The important point with regard to modularity in figures 3.2 and 3.3 is that besides possibly eliminating or weakening the influence of Y upon X, the intervention leaves all other causal relationships unaltered. For example, modularity would be violated if the intervention eliminated the influence of Y upon Z or created a causal chain from X to Z. The interest in modularity stems from the fact that it facilitates predicting the
One way to argue that modularity is likely to be a commonly occurring feature of biological mechanisms is to maintain that modularity is favored by natural selection. Herbert Simon (1962) was one of the first to suggest a general explanation of how modularity is adaptively beneficial in environments in which disruption or interference is common. The proposal can be illustrated with a modified version of one of Simon's best‐known examples, the parable of the expert watchmakers Hora and Tempus (1962, 470). 7 Hora constructs her watches by building independently changeable modules that can be assembled into the final product. In contrast, Tempus constructs holistic watches in which no part can be modified independently of any of the others. Hora's modular production method gives her an advantage over Tempus as their ever more popular watches are used in new circumstances. For instance, mountain climbers find that the watches of Hora and Tempus fail to operate properly at high altitudes. Hora is able to trace the problem to a specific module, and through trial and error she develops a new version that operates properly under high‐altitude conditions. In contrast, Tempus must redesign an entirely new high‐altitude watch, which means searching for a solution through the space of possible watches, which is far vaster than the space of possible modifications of a specific component. By the time Tempus has finished his holistic high‐altitude chronometer, Hora has already cornered the mountain climber watch market, as well as that for scuba divers, mariners, pilots, runners, and several other specialty niches. The moral of the parable, then, is that modularity facilitates finding quick solutions to new problems, which is essential for adapting to changing environments.
(p. 45 ) The theme of this parable is nicely illustrated by the HIV replication mechanism that will be discussed in detail in the next chapter. HIV is notorious for its ability to evolve resistance to drugs designed to block its replication. Typically, such drugs interfere with one stage of the replication mechanism, for example, by binding to and disabling an enzyme required for a step in the process. In this case, a mutation in the viral genome can result in a slightly modified version of the enzyme to which the therapeutic compound no longer binds. Given that the other components of the mechanism continue to function as before, HIV has successfully evolved resistance; but if the change to the enzyme resulted in cascading alterations to the other components, it is likely that the mutant strain would no longer be viable. Thus, the HIV replication mechanism is analogous to Hora's production method: since it is modular, alterations to one component to do not compromise the functionality of the others. Consequently, evolving resistance to a single drug requires altering only one component of the replication mechanism, and hence searching through a smaller space of possibilities. In contrast, if the HIV replication mechanism were holistic like Tempus's watches, evolving resistance to the therapeutic compound would require rebuilding the mechanism from scratch, and hence searching for a solution in the space of all possible HIV replication mechanisms. Thus, modularity is an important part of what enables HIV to quickly evolve resistance.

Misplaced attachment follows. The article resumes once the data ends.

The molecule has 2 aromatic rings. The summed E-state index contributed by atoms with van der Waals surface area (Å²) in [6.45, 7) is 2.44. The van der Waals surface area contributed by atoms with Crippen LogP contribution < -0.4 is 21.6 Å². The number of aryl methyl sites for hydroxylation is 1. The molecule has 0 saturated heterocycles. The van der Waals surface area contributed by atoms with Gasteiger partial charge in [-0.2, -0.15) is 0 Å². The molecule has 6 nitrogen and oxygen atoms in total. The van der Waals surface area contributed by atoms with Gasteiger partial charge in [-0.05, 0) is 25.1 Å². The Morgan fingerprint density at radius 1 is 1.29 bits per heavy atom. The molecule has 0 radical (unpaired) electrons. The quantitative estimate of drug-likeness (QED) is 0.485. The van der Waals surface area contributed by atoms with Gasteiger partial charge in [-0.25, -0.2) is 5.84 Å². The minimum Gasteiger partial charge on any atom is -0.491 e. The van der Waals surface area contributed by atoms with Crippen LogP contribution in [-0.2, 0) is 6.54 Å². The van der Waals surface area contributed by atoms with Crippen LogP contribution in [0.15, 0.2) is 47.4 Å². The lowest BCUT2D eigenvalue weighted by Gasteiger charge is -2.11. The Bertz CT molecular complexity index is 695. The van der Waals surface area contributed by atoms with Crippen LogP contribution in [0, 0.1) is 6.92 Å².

These examples suggest that modularity enhances fitness by promoting adaptability to changing environments. Moreover, environmental perturbations of various kinds—new predators, changes in supply of resources, and so on—are a pervasive fact of life. Hence, evolutionary theory suggests a basis for expecting that modularity is a typical characteristic of biological mechanisms. In fact, the importance of modularity to adaptability is a familiar point in evolutionary biology (cf. Wagner and Altenberg 1996). There is a growing body of theoretical work that attempts to clarify the general mechanisms whereby natural selection could give rise to modularity (cf. Ancel and Fontana 2000; Lipson et al. 2002; Kvasnicka and Pospichal 2002; Kashtan and Alon 2005). This work supports the intuition that natural selection favors modularity in changing environments, but with some refinements. For example, one recent study suggests that although not all varying environments lead to modularity, modularity is favored in environments with “modularly varying goals” (Kashtan and Alon 2005, 13777). Goals vary modularly when new goals share subproblems with preceding goals (ibid., 13775). The HIV example illustrates this concept. At first, the goal of the enzyme is to achieve a particular function, say, to reverse transcribe viral RNA to DNA. After the start of the drug treatment, the enzyme must still perform its original function while also avoiding being bound to the therapeutic compound. Hence, reverse transcribing the viral RNA to DNA is a subproblem shared by the first and second goals. The situation in the watchmaker parable is similar. In redesigning the malfunctioning module, Hora (p. 46 ) must preserve its original function while avoiding the disruption that occurs at high altitudes. Modularly varying goals might drop as well as add subproblems. For instance, consider a population of fish that has colonized a network of underground pools: the fish no longer need to see, but they still need to swim.